Substituting Riccati transformation into the above formula, one hasThe recursive relation of Riccati transformation is obtained: According to (24), different frequency equation can be gotten by different types of boundary conditions of spring end section. For example, when the springs are at both ends with the same boundary conditions, the frequency equation isAccording to the above method, the natural frequency and vibration mode of the die spring with fixed-fixed ends can be obtained.

#### 5. Applications

Several numerical results are given in this section.

*Example 1. *Firstly, as shown in Table 1, a spring with an elliptic cross section and clamped-clamped ends is considered to verify the viability and effectiveness of the proposed model. The geometry properties are as follows: mm, , , and the semiaxes mm in the -direction and mm in the -direction. The computation time for the free vibration frequencies calculated by the Riccati method is 43 seconds, whereas the time calculated by the Muller root search method is 112 seconds [11].

*Example 2. *Springs with rectangular cross section and clamped-clamped ends are shown in Examples 2–6 with the following material and geometry properties: kg/m^{3}, N/m^{2}, , the cylinder diameter , the helix pitch angle , the number of active turns , and the rectangular cross section of the semiaxes in the -direction and in the -direction. The warping function of Saint-Venant’s torsion of the rectangular cross section isUtilizing ANSYS program in this analysis, the die spring is partitioned into 720 solid elements (the type is solid 45 in ANSYS); the total number of node is 1452. Let mm, , , mm, and mm. The first five mode shapes and normal mode shapes of the generalized warping coordinate of this spring are shown in Figures 4 and 5, respectively.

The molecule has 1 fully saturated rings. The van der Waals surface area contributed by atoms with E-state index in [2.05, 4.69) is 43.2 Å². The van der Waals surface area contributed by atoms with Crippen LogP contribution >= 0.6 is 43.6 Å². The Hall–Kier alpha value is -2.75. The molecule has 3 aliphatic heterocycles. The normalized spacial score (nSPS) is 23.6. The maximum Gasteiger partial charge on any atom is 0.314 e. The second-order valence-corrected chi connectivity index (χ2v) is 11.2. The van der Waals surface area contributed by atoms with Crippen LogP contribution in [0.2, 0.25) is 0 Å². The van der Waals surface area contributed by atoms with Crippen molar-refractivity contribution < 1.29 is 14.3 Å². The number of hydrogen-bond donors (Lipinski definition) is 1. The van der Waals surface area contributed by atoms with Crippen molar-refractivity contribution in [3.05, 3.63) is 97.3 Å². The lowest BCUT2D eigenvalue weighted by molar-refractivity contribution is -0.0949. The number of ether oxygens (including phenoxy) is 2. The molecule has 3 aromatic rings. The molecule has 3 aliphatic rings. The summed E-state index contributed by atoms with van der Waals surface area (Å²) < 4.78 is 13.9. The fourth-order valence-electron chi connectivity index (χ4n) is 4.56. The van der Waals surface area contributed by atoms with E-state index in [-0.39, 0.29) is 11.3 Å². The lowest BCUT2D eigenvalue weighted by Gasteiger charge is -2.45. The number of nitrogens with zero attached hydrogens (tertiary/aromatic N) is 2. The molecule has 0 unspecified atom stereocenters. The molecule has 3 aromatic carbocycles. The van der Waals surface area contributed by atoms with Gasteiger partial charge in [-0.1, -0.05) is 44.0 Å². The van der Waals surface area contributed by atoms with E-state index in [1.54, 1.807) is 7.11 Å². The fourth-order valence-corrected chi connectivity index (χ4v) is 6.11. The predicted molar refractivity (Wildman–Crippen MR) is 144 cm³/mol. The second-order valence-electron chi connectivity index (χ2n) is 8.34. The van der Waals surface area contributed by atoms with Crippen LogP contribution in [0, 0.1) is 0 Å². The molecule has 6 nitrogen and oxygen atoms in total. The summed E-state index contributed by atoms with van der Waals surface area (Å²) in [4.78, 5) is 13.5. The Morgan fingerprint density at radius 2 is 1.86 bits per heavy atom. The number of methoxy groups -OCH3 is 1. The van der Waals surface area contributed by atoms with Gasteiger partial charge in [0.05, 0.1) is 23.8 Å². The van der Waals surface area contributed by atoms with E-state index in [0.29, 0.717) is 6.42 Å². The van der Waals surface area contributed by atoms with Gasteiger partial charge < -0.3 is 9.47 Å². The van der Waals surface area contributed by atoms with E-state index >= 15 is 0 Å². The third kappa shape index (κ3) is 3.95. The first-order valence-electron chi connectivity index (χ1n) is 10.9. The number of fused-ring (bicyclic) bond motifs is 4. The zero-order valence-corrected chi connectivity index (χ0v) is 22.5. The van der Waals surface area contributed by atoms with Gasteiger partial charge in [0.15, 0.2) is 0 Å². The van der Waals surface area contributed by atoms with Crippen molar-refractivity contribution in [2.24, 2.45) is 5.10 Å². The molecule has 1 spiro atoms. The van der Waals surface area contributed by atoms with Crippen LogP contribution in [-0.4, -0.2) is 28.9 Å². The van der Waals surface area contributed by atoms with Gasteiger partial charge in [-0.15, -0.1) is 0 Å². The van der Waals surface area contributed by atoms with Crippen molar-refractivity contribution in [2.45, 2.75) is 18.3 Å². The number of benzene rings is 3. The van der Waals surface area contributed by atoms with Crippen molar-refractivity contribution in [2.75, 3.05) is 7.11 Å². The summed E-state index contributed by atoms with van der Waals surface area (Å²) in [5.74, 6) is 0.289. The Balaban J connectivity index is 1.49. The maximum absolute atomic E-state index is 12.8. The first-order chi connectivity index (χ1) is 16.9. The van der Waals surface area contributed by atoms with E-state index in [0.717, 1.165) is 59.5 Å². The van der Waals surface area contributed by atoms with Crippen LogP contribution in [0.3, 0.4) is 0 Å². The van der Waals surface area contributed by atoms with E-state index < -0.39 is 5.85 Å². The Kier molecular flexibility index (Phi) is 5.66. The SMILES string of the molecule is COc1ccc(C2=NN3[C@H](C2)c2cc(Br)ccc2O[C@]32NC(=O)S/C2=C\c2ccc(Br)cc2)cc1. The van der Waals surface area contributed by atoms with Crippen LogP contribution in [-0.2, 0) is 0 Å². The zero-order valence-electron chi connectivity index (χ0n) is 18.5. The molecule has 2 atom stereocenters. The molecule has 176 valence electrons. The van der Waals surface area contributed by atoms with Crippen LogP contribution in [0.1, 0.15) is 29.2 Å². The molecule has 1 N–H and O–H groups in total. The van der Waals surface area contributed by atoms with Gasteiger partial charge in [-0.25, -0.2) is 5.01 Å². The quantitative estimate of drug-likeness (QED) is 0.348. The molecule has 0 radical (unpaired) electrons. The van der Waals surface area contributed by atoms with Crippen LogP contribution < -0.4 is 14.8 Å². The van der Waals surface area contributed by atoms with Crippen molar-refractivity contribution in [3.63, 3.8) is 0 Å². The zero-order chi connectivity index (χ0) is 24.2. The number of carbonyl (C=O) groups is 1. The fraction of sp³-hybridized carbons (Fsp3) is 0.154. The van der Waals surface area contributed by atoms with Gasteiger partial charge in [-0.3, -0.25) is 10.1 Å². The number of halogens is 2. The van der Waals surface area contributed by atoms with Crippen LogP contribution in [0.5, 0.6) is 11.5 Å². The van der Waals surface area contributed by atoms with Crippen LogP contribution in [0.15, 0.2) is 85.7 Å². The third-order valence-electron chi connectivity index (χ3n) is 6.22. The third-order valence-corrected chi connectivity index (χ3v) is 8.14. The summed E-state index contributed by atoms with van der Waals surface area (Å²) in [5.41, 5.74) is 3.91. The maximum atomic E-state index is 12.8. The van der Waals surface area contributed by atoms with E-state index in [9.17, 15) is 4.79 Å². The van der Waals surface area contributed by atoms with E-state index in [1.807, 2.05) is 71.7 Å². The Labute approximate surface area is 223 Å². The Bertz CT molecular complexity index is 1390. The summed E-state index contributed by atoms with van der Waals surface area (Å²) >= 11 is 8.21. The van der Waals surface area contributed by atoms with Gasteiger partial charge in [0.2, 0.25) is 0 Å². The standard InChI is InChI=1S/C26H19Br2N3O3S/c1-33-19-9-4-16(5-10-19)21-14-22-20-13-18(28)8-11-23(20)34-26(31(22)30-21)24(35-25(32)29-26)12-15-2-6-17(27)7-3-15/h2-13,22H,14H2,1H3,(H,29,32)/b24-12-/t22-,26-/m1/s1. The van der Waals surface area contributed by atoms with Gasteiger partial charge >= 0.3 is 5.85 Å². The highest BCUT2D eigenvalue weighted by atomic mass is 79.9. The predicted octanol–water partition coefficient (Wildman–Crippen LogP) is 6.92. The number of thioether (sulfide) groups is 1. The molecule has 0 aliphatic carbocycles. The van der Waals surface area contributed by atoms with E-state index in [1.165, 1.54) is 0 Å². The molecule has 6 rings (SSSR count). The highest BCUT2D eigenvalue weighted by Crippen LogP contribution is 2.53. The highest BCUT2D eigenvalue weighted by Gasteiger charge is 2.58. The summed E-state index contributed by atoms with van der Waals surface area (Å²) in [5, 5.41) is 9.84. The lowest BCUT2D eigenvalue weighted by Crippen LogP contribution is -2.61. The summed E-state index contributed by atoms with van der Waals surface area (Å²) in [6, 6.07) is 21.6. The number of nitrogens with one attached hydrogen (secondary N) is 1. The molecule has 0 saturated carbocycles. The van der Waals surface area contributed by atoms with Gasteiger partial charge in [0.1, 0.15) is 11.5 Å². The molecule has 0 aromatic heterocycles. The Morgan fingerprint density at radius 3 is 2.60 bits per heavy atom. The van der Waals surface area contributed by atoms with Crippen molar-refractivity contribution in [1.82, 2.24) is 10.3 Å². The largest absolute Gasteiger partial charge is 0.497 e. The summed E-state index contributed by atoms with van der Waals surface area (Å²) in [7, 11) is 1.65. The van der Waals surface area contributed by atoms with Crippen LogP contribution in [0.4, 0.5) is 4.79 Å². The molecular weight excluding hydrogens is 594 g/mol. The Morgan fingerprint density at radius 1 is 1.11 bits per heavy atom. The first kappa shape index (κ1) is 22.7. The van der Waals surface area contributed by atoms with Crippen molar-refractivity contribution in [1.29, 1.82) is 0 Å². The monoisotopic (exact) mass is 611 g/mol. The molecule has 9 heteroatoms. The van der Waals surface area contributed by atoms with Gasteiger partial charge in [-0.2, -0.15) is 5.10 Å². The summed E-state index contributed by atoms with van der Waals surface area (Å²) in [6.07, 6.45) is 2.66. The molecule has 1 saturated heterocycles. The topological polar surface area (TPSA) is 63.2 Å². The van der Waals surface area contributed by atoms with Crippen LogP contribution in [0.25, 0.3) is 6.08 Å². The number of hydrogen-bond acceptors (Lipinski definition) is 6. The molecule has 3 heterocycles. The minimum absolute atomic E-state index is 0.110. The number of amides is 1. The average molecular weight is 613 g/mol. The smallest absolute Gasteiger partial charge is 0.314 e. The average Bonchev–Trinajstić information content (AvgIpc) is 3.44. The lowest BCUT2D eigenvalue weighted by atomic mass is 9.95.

Table 2 shows that the effect of warping deformations on the natural frequencies of the spring is very significant. Therefore, the errors can be unacceptably large when the warping effect is neglected. The necessity to account for the warping effect in the free vibration analysis of this spring is clearly evident.

*Example 3. *Utilizing ANSYS code in the analysis, the die springs of this example are partitioned into 720 solid 45 elements; the total number of node is 1452. Let mm, , and .

From Table 3, we find the following phenomena:(1)The natural frequencies of the spring increase with increase of the cross-sectional areas.(2)If spring’s cross-sectional areas keep fixed, the different arrangements of the cross section will have significant effect on the natural frequencies. When the cross section is narrower, the differences between the natural frequencies are greater.(3)It is suggested to consider the warping deformation in die spring’s dynamic analysis when the aspect ratio of the rectangular cross section is . When the aspect ratio is , the influence of warping must be considered.

*Example 4. *Consider , , mm, and mm.

*Example 5. *Consider mm, , mm, and mm.

*Example 6. *Consider mm, , mm, and mm.

Tables 4–6 show that when , , and increase, the spring length increases and the frequencies decrease. However, the variety rule of warping effect on these factors is not obvious.

#### 6. Conclusion

This study presents the change laws of warping effect on natural frequencies with respect to spring parameters. The warping effect exhibits the most remarkable changes with the variation of the height-to-width ratio of the cross section. However, this effect is not fairly sensitive to the changes in other parameters, and it is particularly significant when the cross section is relatively narrow regardless of changes in other parameters. In this case, approximately 40% of errors may occur if warping is neglected.

#### Competing Interests

The authors declare that they have no competing interests.

#### Acknowledgments

This work is partially supported by National Natural Science Foundation of China (11402090 and 51209094) and the Science and Technology Planning Project of Zhengzhou City of China (no. 153PKJGG111).